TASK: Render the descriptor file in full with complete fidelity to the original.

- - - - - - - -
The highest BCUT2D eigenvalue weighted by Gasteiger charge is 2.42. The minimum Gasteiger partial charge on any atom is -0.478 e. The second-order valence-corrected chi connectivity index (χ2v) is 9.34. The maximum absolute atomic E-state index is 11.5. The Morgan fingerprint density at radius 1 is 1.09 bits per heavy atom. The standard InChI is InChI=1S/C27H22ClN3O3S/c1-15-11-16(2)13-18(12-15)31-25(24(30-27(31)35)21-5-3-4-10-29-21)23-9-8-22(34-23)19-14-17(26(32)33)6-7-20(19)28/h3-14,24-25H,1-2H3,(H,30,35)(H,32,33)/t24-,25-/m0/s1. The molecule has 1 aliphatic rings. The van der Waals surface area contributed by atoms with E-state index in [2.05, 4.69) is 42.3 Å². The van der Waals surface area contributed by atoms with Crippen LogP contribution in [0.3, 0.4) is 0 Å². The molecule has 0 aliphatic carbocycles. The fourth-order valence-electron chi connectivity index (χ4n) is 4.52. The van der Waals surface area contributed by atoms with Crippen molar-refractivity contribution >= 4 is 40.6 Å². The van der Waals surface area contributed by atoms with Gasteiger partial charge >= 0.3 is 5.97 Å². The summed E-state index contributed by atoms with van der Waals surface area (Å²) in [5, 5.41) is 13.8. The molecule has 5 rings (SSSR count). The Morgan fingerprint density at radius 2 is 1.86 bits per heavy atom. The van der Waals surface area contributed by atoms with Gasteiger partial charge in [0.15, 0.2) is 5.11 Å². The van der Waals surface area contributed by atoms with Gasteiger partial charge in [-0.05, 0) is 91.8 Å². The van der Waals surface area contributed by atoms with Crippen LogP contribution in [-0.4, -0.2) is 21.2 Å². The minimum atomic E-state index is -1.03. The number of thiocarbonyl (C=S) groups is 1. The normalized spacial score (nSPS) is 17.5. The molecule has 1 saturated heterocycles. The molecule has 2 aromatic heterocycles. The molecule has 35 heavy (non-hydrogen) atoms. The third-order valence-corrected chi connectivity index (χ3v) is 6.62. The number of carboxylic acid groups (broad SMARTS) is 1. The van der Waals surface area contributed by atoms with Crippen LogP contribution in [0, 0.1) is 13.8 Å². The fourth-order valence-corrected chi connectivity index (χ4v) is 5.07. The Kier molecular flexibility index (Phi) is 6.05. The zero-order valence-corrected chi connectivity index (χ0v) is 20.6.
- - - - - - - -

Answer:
The highest BCUT2D eigenvalue weighted by Gasteiger charge is 2.42. The minimum Gasteiger partial charge on any atom is -0.478 e. The second-order valence-corrected chi connectivity index (χ2v) is 9.34. The maximum absolute atomic E-state index is 11.5. The Morgan fingerprint density at radius 1 is 1.09 bits per heavy atom. The standard InChI is InChI=1S/C27H22ClN3O3S/c1-15-11-16(2)13-18(12-15)31-25(24(30-27(31)35)21-5-3-4-10-29-21)23-9-8-22(34-23)19-14-17(26(32)33)6-7-20(19)28/h3-14,24-25H,1-2H3,(H,30,35)(H,32,33)/t24-,25-/m0/s1. The molecule has 1 aliphatic rings. The van der Waals surface area contributed by atoms with E-state index in [2.05, 4.69) is 42.3 Å². The van der Waals surface area contributed by atoms with Crippen LogP contribution in [0.3, 0.4) is 0 Å². The molecule has 0 aliphatic carbocycles. The fourth-order valence-electron chi connectivity index (χ4n) is 4.52. The van der Waals surface area contributed by atoms with Crippen molar-refractivity contribution >= 4 is 40.6 Å². The van der Waals surface area contributed by atoms with Gasteiger partial charge >= 0.3 is 5.97 Å². The summed E-state index contributed by atoms with van der Waals surface area (Å²) in [5, 5.41) is 13.8. The molecule has 5 rings (SSSR count). The Morgan fingerprint density at radius 2 is 1.86 bits per heavy atom. The van der Waals surface area contributed by atoms with Gasteiger partial charge in [0.15, 0.2) is 5.11 Å². The van der Waals surface area contributed by atoms with Gasteiger partial charge in [-0.05, 0) is 91.8 Å². The van der Waals surface area contributed by atoms with Crippen LogP contribution in [-0.4, -0.2) is 21.2 Å². The minimum atomic E-state index is -1.03. The number of thiocarbonyl (C=S) groups is 1. The normalized spacial score (nSPS) is 17.5. The molecule has 1 saturated heterocycles. The molecule has 2 aromatic heterocycles. The molecule has 35 heavy (non-hydrogen) atoms. The third-order valence-corrected chi connectivity index (χ3v) is 6.62. The number of carboxylic acid groups (broad SMARTS) is 1. The van der Waals surface area contributed by atoms with Crippen LogP contribution in [0, 0.1) is 13.8 Å². The fourth-order valence-corrected chi connectivity index (χ4v) is 5.07. The Kier molecular flexibility index (Phi) is 6.05. The zero-order valence-corrected chi connectivity index (χ0v) is 20.6.